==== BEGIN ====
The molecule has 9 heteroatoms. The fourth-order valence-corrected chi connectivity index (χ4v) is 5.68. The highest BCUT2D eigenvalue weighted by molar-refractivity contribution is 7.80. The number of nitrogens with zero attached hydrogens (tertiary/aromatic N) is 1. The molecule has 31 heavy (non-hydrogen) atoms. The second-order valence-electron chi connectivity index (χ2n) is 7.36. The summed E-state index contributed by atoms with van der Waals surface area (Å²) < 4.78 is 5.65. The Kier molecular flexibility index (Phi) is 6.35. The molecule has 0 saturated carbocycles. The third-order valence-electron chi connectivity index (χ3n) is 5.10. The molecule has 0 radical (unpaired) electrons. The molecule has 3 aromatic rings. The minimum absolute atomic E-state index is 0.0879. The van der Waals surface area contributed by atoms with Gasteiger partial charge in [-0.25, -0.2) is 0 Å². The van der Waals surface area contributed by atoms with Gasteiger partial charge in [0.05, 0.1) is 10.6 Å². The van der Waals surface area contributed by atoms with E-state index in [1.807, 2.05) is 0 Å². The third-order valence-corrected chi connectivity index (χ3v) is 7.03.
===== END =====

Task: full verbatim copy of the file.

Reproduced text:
The molecule has 9 heteroatoms. The fourth-order valence-corrected chi connectivity index (χ4v) is 5.68. The highest BCUT2D eigenvalue weighted by molar-refractivity contribution is 7.80. The number of nitrogens with zero attached hydrogens (tertiary/aromatic N) is 1. The molecule has 31 heavy (non-hydrogen) atoms. The second-order valence-electron chi connectivity index (χ2n) is 7.36. The summed E-state index contributed by atoms with van der Waals surface area (Å²) < 4.78 is 5.65. The Kier molecular flexibility index (Phi) is 6.35. The molecule has 0 saturated carbocycles. The third-order valence-electron chi connectivity index (χ3n) is 5.10. The molecule has 0 radical (unpaired) electrons. The molecule has 3 aromatic rings. The minimum absolute atomic E-state index is 0.0879. The van der Waals surface area contributed by atoms with Gasteiger partial charge in [-0.25, -0.2) is 0 Å². The van der Waals surface area contributed by atoms with Gasteiger partial charge in [0.05, 0.1) is 10.6 Å². The van der Waals surface area contributed by atoms with E-state index in [1.807, 2.05) is 0 Å². The third-order valence-corrected chi connectivity index (χ3v) is 7.03.